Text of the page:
UCLA Study Finds That Comprehensive Review Admissions Systems at the University of California Are Failing to Admit Adequate Numbers of Black Students

The Ralph J. Bunche Center for African American Studies at the University of California at Los Angeles recently released a new report examining the admissions procedures at the undergraduate campuses of the University of California. Due to state law, admission to these public universities is conducted on a race-neutral basis. But most campuses have now employed a holistic approach called comprehensive review. This entails looking not only at an applicant’s high school grades and standardized test scores but also at leadership, community service, creativity, and success in overcoming disadvantage.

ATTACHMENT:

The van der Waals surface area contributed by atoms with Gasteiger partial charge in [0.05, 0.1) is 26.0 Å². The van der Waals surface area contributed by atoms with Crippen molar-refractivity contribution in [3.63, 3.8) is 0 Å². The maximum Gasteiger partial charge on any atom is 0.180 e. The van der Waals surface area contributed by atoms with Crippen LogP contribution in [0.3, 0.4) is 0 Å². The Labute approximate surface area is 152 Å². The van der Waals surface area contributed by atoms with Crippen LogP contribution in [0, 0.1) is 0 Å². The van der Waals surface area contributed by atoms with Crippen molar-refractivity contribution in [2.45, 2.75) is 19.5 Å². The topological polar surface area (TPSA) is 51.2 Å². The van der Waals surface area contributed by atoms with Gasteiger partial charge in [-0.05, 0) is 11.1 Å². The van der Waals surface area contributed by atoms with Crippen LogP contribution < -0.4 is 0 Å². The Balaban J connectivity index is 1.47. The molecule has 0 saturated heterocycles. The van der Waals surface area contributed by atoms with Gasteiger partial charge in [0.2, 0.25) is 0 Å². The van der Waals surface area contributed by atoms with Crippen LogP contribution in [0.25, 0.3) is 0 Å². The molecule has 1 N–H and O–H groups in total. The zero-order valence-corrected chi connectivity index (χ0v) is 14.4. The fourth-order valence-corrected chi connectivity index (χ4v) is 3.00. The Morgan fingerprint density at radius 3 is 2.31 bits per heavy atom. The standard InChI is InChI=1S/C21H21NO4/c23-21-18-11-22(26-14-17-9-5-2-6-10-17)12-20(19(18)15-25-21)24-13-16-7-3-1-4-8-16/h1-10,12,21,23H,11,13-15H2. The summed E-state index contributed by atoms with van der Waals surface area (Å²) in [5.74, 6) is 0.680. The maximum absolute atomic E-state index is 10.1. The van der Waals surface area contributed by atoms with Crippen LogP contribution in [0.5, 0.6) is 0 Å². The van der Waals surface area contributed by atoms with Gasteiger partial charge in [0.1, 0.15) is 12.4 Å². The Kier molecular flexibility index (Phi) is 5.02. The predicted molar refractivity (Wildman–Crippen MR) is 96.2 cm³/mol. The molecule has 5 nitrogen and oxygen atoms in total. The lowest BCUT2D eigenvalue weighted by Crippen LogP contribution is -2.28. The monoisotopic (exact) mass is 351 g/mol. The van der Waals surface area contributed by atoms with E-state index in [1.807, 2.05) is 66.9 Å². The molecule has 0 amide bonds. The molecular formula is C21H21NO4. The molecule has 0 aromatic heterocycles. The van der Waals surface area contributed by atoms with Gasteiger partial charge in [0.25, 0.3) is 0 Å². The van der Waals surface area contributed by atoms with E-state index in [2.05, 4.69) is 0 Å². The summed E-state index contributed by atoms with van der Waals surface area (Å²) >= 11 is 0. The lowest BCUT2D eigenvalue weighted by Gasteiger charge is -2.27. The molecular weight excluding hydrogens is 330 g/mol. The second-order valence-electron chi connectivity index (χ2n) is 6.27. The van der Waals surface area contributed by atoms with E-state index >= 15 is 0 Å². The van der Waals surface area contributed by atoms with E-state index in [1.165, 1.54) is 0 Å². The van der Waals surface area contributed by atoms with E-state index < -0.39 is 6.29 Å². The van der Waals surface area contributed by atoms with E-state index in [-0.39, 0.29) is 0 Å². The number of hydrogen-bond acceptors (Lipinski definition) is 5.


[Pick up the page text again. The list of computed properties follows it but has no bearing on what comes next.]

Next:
The Bunche Center report examines the admissions procedures at each campus. The survey found that each campus is committed to considering nontraditional measures of merit. Yet, particularly at the most prestigious campuses in the system, black enrollments remain at a level well below the level that existed prior to the enactment of the affirmative action ban.

The authors of the report conclude that admissions officers at the undergraduate campuses of the University of California are not making adequate efforts to account for the disadvantages faced by blacks and other minority youths. The admissions officers at these institutions, according to the report, continue to rely too heavily on standard measures of academic merit.

The report, entitled Gaming the System: Inflation, Privilege, and the Under-Representation of African-American Students at the University of California, can be downloaded by clicking here.